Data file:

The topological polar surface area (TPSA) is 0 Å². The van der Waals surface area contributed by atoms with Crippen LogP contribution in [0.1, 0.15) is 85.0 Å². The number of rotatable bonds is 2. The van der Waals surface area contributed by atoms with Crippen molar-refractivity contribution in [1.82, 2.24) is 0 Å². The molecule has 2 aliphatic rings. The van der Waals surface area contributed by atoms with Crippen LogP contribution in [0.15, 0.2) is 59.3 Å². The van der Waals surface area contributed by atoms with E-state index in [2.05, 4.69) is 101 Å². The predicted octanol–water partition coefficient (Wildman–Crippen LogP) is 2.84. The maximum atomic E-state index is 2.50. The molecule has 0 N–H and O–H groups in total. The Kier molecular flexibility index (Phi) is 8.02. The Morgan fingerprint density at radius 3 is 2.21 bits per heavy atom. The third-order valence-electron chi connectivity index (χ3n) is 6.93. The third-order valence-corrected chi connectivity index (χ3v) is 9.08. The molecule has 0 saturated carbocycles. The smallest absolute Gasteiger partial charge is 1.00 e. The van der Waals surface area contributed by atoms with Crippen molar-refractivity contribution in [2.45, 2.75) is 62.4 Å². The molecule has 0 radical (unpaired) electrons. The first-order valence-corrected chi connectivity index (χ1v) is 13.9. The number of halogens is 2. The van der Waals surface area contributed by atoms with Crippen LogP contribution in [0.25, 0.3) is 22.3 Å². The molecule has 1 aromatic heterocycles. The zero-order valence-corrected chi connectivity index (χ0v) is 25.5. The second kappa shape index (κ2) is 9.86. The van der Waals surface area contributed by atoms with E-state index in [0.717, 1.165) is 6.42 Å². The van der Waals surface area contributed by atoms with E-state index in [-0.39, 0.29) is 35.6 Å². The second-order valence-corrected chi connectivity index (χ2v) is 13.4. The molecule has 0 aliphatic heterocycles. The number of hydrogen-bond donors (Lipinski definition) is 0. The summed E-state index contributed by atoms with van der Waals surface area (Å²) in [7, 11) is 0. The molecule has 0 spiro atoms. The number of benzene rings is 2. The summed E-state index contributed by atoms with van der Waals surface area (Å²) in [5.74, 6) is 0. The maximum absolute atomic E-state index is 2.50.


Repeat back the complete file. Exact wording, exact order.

The topological polar surface area (TPSA) is 0 Å². The van der Waals surface area contributed by atoms with Crippen LogP contribution in [0.1, 0.15) is 85.0 Å². The number of rotatable bonds is 2. The van der Waals surface area contributed by atoms with Crippen molar-refractivity contribution in [1.82, 2.24) is 0 Å². The molecule has 2 aliphatic rings. The van der Waals surface area contributed by atoms with Crippen LogP contribution in [0.15, 0.2) is 59.3 Å². The van der Waals surface area contributed by atoms with E-state index in [2.05, 4.69) is 101 Å². The predicted octanol–water partition coefficient (Wildman–Crippen LogP) is 2.84. The maximum atomic E-state index is 2.50. The molecule has 0 N–H and O–H groups in total. The Kier molecular flexibility index (Phi) is 8.02. The Morgan fingerprint density at radius 3 is 2.21 bits per heavy atom. The third-order valence-electron chi connectivity index (χ3n) is 6.93. The third-order valence-corrected chi connectivity index (χ3v) is 9.08. The molecule has 0 saturated carbocycles. The smallest absolute Gasteiger partial charge is 1.00 e. The van der Waals surface area contributed by atoms with Crippen molar-refractivity contribution in [2.45, 2.75) is 62.4 Å². The molecule has 0 radical (unpaired) electrons. The first-order valence-corrected chi connectivity index (χ1v) is 13.9. The number of halogens is 2. The van der Waals surface area contributed by atoms with Crippen LogP contribution in [0.25, 0.3) is 22.3 Å². The molecule has 1 aromatic heterocycles. The zero-order valence-corrected chi connectivity index (χ0v) is 25.5. The second kappa shape index (κ2) is 9.86. The van der Waals surface area contributed by atoms with E-state index in [0.717, 1.165) is 6.42 Å². The van der Waals surface area contributed by atoms with E-state index in [-0.39, 0.29) is 35.6 Å². The second-order valence-corrected chi connectivity index (χ2v) is 13.4. The molecule has 0 aliphatic heterocycles. The number of hydrogen-bond donors (Lipinski definition) is 0. The summed E-state index contributed by atoms with van der Waals surface area (Å²) in [7, 11) is 0. The molecule has 0 spiro atoms. The number of benzene rings is 2. The summed E-state index contributed by atoms with van der Waals surface area (Å²) in [5.74, 6) is 0. The maximum absolute atomic E-state index is 2.50.